“I understand from people he and I both talk to that he’s pretty frustrated with it,’’ Cuccinelli said. “[But] I don’t see him doing anything to change that system. He hasn’t even tried.”

Cuccinelli said Warner should challenge his caucus, including Sens. Harry Reid (Nev.), Dick Durbin (Ill.) and Chuck Schumer (N.Y.) , instead of voting alongside them.

“He has a really liberal caucus,’’ he said. “It wouldn’t be hard to articulate an alternative to Harry Reid in the Democrat caucus.”

Warner, who was elected to the Senate in 2008 with more votes than any politician in state history, has not said whether he plans on running for re-election. Some speculate he could be interested in another run at the governor’s mansion, or maybe even the White House one day.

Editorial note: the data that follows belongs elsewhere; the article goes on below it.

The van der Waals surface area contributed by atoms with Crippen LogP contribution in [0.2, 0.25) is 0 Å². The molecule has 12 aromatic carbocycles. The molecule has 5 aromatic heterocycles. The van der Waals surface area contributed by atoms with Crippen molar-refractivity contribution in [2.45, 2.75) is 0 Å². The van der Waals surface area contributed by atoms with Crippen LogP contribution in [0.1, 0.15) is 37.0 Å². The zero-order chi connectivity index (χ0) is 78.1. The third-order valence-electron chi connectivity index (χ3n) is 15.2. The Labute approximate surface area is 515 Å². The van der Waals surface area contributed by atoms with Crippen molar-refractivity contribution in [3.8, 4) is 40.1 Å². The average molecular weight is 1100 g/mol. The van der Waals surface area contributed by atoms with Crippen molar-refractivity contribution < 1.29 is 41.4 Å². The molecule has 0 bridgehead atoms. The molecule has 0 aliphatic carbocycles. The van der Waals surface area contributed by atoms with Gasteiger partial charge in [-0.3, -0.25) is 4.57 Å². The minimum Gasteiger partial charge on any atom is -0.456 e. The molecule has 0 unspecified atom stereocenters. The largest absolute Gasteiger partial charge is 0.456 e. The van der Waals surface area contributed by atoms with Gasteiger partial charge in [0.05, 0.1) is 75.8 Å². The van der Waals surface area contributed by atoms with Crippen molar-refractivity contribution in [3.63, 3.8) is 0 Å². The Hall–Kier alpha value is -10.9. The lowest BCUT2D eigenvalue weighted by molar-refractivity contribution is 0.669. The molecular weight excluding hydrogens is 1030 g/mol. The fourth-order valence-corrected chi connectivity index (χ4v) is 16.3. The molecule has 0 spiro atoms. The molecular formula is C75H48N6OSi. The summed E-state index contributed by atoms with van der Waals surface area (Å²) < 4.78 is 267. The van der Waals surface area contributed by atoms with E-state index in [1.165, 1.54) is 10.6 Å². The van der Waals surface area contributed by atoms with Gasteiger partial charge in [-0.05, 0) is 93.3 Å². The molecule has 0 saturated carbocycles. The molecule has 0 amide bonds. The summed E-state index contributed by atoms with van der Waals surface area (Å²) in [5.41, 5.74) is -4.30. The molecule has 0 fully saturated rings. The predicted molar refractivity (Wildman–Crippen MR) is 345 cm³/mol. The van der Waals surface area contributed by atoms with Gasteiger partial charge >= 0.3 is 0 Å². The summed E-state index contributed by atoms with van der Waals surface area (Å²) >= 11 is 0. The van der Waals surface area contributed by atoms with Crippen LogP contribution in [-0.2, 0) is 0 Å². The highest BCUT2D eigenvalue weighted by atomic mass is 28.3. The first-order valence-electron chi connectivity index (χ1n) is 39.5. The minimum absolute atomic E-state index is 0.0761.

What Cuccinelli no considering a run for the Senate instead of Governor in 2013 as has long been speculated, it clears up the feared logjam Virginia Republicans were expecting between the Attorney General and Bill Bolling, the popular Lt. Governor in the state’s governor’s race in 2013.

Current Gov. Bob McDonnell is limited from serving two four-year, back-to-back consecutive terms as Governor of the Virginia Commonwealth by the state’s constitution.

Comments (1)

The Top Concern in Town – Shut down McDonald’s

Disclosure: Authored by Kurt

I think the city of Culpeper, VA has other things to worry about than closing down a McDonald’s that has been operating for 23 hours a day since October 2007.